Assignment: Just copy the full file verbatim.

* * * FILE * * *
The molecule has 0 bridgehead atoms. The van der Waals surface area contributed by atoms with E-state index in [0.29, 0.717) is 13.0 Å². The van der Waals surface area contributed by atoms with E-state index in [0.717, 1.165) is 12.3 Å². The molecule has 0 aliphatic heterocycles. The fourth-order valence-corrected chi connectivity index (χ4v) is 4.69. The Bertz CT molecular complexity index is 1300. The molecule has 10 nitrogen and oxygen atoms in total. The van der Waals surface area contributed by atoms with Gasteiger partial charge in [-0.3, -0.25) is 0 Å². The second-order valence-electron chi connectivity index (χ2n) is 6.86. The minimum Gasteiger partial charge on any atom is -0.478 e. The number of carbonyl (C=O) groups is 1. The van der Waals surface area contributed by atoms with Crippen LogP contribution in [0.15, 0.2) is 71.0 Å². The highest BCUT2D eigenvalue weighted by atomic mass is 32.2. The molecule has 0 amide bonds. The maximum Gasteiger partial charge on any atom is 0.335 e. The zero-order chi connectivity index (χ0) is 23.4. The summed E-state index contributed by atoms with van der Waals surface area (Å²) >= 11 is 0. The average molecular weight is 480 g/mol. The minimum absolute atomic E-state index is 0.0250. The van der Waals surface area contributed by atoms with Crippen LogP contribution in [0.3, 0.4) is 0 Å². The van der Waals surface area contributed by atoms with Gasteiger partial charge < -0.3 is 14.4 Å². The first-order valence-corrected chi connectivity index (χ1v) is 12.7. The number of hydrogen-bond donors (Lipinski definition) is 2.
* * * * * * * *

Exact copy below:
The molecule has 0 bridgehead atoms. The van der Waals surface area contributed by atoms with E-state index in [0.29, 0.717) is 13.0 Å². The van der Waals surface area contributed by atoms with E-state index in [0.717, 1.165) is 12.3 Å². The molecule has 0 aliphatic heterocycles. The fourth-order valence-corrected chi connectivity index (χ4v) is 4.69. The Bertz CT molecular complexity index is 1300. The molecule has 10 nitrogen and oxygen atoms in total. The van der Waals surface area contributed by atoms with Gasteiger partial charge in [-0.3, -0.25) is 0 Å². The second-order valence-electron chi connectivity index (χ2n) is 6.86. The minimum Gasteiger partial charge on any atom is -0.478 e. The number of carbonyl (C=O) groups is 1. The van der Waals surface area contributed by atoms with Crippen LogP contribution in [0.15, 0.2) is 71.0 Å². The highest BCUT2D eigenvalue weighted by atomic mass is 32.2. The molecule has 0 amide bonds. The maximum Gasteiger partial charge on any atom is 0.335 e. The zero-order chi connectivity index (χ0) is 23.4. The summed E-state index contributed by atoms with van der Waals surface area (Å²) >= 11 is 0. The average molecular weight is 480 g/mol. The minimum absolute atomic E-state index is 0.0250. The van der Waals surface area contributed by atoms with Crippen LogP contribution in [0.3, 0.4) is 0 Å². The van der Waals surface area contributed by atoms with Gasteiger partial charge < -0.3 is 14.4 Å². The first-order valence-corrected chi connectivity index (χ1v) is 12.7. The number of hydrogen-bond donors (Lipinski definition) is 2.